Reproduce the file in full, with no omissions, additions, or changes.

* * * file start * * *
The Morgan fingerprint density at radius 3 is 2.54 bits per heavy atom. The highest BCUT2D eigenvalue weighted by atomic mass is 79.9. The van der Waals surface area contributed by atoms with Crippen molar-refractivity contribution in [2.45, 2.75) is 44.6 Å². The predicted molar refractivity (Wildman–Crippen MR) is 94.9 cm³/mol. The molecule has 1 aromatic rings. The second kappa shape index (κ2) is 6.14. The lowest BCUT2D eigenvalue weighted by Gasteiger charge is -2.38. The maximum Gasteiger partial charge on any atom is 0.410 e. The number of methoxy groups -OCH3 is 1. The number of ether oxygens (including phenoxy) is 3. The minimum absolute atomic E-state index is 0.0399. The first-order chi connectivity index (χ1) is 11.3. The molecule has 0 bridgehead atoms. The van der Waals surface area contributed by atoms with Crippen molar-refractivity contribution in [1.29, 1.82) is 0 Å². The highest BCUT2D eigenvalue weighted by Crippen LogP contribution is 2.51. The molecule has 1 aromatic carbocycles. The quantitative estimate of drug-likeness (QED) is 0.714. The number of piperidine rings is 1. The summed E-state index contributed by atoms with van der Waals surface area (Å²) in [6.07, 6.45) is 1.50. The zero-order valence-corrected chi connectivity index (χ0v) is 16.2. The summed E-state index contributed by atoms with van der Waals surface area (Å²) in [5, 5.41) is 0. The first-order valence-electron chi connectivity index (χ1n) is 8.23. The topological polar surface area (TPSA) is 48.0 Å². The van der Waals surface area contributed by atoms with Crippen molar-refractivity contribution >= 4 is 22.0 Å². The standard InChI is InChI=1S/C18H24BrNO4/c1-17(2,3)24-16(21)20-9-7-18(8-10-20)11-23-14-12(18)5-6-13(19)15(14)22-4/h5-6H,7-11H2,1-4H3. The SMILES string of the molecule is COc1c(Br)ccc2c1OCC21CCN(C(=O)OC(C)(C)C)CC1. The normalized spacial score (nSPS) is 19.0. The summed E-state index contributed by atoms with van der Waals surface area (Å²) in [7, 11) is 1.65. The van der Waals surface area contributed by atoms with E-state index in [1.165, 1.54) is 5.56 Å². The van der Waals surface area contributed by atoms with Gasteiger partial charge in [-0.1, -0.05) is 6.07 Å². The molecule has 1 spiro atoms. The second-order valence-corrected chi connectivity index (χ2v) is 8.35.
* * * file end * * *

The Morgan fingerprint density at radius 3 is 2.54 bits per heavy atom. The highest BCUT2D eigenvalue weighted by atomic mass is 79.9. The van der Waals surface area contributed by atoms with Crippen molar-refractivity contribution in [2.45, 2.75) is 44.6 Å². The predicted molar refractivity (Wildman–Crippen MR) is 94.9 cm³/mol. The molecule has 1 aromatic rings. The second kappa shape index (κ2) is 6.14. The lowest BCUT2D eigenvalue weighted by Gasteiger charge is -2.38. The maximum Gasteiger partial charge on any atom is 0.410 e. The number of methoxy groups -OCH3 is 1. The number of ether oxygens (including phenoxy) is 3. The minimum absolute atomic E-state index is 0.0399. The first-order chi connectivity index (χ1) is 11.3. The molecule has 0 bridgehead atoms. The van der Waals surface area contributed by atoms with Crippen molar-refractivity contribution in [1.29, 1.82) is 0 Å². The highest BCUT2D eigenvalue weighted by Crippen LogP contribution is 2.51. The molecule has 1 aromatic carbocycles. The quantitative estimate of drug-likeness (QED) is 0.714. The number of piperidine rings is 1. The summed E-state index contributed by atoms with van der Waals surface area (Å²) in [6.07, 6.45) is 1.50. The zero-order valence-corrected chi connectivity index (χ0v) is 16.2. The summed E-state index contributed by atoms with van der Waals surface area (Å²) in [5, 5.41) is 0. The first-order valence-electron chi connectivity index (χ1n) is 8.23. The topological polar surface area (TPSA) is 48.0 Å². The van der Waals surface area contributed by atoms with Crippen molar-refractivity contribution >= 4 is 22.0 Å². The standard InChI is InChI=1S/C18H24BrNO4/c1-17(2,3)24-16(21)20-9-7-18(8-10-20)11-23-14-12(18)5-6-13(19)15(14)22-4/h5-6H,7-11H2,1-4H3. The SMILES string of the molecule is COc1c(Br)ccc2c1OCC21CCN(C(=O)OC(C)(C)C)CC1. The normalized spacial score (nSPS) is 19.0. The summed E-state index contributed by atoms with van der Waals surface area (Å²) in [7, 11) is 1.65. The van der Waals surface area contributed by atoms with E-state index in [1.165, 1.54) is 5.56 Å². The van der Waals surface area contributed by atoms with Gasteiger partial charge in [-0.1, -0.05) is 6.07 Å². The molecule has 1 spiro atoms. The second-order valence-corrected chi connectivity index (χ2v) is 8.35.